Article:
by U.S. Dept. of the Interior, U.S. Geological Survey in Lincoln, NE .
Written in English
|Other titles||Water level changes in the High Plains aquifer, 1980 to 1995., USGS science for a changing world.|
|Statement||by Virginia L. McGuire and Jennifer B. Sharpe.|
|Series||Fact sheet -- FS-068-97., Fact sheet (Geological Survey (U.S.)) -- FS-97-068.|
|Contributions||Sharpe, Jennifer B., Geological Survey (U.S.)|
|The Physical Object|
|Pagination|| p. :|
Additional Physical Format: Online version: Water-level changes in the High Plains aquifer, to [Reston, Va.?]: U.S. Dept. of the Interior, U.S. Geological. The pattern of water-level changes in the High Plains aquifer from to (view a high-resolution PDF map) is based on measurements from 5, wells (table 1).Areas with substantial water-level declines from predevelopment to in southwestern Kansas and northwestern Texas continued to decline from to Get this from a library! Water-level changes in the High Plains aquifer, to [Virginia L McGuire; Jennifer B Sharpe; Geological Survey (U.S.)]. WATER-LEVEL CHANGES, to Figure 1. Water-level changes in the High Plains aquifer, to , and areas with 50 to feet and to feet of water-level decline in the High Plains aquifer, predevelopment to U.S. Department of the .
Water-level change in the High Plains aquifer, to The High Plains aquifer underlies one of the major agricultural areas in the world in parts of Colorado, Kansas, Nebraska, New Mexico, Oklahoma, South Dakota, Texas, and Wyoming. Nearly 30 percent of the ground water used for irriga-tion in the United States is pumped from the High. This data set consists of digital water-level-change contours for the High Plains aquifer in the United States, to The High Plains aquifer, which underlies about , square miles in parts of eight states, is the principal water source in one of the nation's major agricultural areas. Area-weighted, average water-level changes for the aquifer were declines of feet from to , feet from to , feet from to , and foot from to Estimated changes in water in storage were declines of million acre-feet from to , million acre-feet from to , million. The U.S. Geological Survey has released a new report detailing changes of groundwater levels in the High Plains aquifer. The report presents water-level change data in the aquifer for two separate periods: from – the time prior to significant groundwater irrigation development – to , and from to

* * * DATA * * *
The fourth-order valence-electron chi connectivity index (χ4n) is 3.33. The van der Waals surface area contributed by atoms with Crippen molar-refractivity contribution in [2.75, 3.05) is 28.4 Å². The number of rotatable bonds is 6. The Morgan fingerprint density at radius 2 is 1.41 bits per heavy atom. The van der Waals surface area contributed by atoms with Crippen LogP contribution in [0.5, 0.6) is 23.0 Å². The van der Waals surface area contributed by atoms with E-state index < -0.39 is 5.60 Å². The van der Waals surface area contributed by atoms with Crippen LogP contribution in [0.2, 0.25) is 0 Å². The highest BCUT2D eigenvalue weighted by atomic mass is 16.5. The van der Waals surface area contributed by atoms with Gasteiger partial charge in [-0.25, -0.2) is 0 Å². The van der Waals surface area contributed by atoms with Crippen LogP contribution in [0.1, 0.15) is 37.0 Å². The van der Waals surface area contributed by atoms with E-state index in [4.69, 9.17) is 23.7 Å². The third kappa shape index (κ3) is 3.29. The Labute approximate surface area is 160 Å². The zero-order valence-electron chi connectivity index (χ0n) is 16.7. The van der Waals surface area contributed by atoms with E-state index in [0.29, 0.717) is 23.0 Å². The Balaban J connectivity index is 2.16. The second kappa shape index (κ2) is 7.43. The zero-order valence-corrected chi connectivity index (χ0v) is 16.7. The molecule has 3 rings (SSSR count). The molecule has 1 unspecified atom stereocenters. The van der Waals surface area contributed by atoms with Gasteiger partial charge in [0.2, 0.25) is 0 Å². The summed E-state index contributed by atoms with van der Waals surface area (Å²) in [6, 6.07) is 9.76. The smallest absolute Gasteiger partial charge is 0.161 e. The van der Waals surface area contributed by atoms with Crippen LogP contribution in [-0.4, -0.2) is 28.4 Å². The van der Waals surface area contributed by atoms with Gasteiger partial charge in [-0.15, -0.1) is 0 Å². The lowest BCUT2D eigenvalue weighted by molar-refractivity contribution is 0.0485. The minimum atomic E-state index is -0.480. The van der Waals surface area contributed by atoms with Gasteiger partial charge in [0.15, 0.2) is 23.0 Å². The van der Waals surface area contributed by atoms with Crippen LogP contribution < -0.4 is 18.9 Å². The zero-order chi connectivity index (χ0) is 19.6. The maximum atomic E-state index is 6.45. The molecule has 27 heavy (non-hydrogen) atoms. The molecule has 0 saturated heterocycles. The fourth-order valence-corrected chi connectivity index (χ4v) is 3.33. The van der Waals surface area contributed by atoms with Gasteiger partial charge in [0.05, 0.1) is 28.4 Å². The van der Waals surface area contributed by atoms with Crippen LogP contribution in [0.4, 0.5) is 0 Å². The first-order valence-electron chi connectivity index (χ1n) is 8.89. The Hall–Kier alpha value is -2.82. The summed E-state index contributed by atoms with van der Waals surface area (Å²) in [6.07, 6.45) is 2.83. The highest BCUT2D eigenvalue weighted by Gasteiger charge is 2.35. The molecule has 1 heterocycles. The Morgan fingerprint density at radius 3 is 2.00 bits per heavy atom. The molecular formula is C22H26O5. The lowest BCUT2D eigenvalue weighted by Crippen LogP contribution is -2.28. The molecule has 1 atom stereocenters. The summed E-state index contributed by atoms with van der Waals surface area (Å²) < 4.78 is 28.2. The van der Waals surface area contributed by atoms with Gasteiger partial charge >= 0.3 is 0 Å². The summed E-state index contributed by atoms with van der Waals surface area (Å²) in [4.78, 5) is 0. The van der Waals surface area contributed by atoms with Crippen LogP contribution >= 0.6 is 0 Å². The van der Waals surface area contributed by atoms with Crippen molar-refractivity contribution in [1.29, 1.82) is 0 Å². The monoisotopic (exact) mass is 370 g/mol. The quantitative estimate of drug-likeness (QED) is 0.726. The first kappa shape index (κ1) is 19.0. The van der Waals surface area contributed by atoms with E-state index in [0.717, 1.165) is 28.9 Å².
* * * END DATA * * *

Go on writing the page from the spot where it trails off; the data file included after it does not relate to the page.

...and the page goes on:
Water-level change in the High Plains aquifer underlying parts of Colorado, Kansas, Nebraska, New Mexico, Oklahoma, South Dakota, Texas, and Wyoming results from differences in recharge from precipitation and ground-water withdrawals for irrigation. From the beginning of irrigation development () to , water levels declined in several areas, and exceeded feet in parts of the Central. The Ogallala Aquifer (oh-guh-LAH-luh) is a shallow water table aquifer surrounded by sand, silt, clay, and gravel located beneath the Great Plains in the United States. One of the world's largest aquifers, it underlies an area of approximately , sq mi (, km 2) in portions of eight states (South Dakota, Nebraska, Wyoming, Colorado, Kansas, Oklahoma, New Mexico, and Texas). The Ogallala Aquifer, or High Plains Aquifer, is a vast yet shallow aquifer located beneath the Great Plains in the United States. One of the world's largest aquifers, it lies under about , mi² (, km²) in portions of South Dakota, Nebraska, Wyoming, Colorado, Kansas, Oklahoma, New Mexico, and Texas. It was named in by N.H. Darton from its type locality near the town of. Detailed Description. High Plains aquifer water-level changes, predevelopment (about ) to Figure 1 from USGS SIR Details. Image Dimensions: x